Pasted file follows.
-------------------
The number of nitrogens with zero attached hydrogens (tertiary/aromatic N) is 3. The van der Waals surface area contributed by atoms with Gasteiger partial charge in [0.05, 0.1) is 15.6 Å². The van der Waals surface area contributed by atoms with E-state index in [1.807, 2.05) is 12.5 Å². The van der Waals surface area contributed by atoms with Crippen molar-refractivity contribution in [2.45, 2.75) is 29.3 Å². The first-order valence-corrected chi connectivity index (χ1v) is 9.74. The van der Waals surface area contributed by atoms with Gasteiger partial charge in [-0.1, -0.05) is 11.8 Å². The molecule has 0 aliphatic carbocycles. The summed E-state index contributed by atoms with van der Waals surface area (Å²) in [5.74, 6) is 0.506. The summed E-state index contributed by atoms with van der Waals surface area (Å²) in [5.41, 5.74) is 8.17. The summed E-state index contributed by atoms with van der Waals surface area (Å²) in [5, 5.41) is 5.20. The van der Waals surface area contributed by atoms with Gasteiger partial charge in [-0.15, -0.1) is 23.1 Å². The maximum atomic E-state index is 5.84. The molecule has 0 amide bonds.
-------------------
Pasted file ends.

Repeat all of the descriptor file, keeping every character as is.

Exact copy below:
The number of nitrogens with zero attached hydrogens (tertiary/aromatic N) is 3. The van der Waals surface area contributed by atoms with Gasteiger partial charge in [0.05, 0.1) is 15.6 Å². The van der Waals surface area contributed by atoms with E-state index in [1.807, 2.05) is 12.5 Å². The van der Waals surface area contributed by atoms with Crippen molar-refractivity contribution in [2.45, 2.75) is 29.3 Å². The first-order valence-corrected chi connectivity index (χ1v) is 9.74. The van der Waals surface area contributed by atoms with Gasteiger partial charge in [-0.1, -0.05) is 11.8 Å². The molecule has 0 aliphatic carbocycles. The summed E-state index contributed by atoms with van der Waals surface area (Å²) in [5.74, 6) is 0.506. The summed E-state index contributed by atoms with van der Waals surface area (Å²) in [5.41, 5.74) is 8.17. The summed E-state index contributed by atoms with van der Waals surface area (Å²) in [5, 5.41) is 5.20. The van der Waals surface area contributed by atoms with Gasteiger partial charge in [-0.15, -0.1) is 23.1 Å². The maximum atomic E-state index is 5.84. The molecule has 0 amide bonds.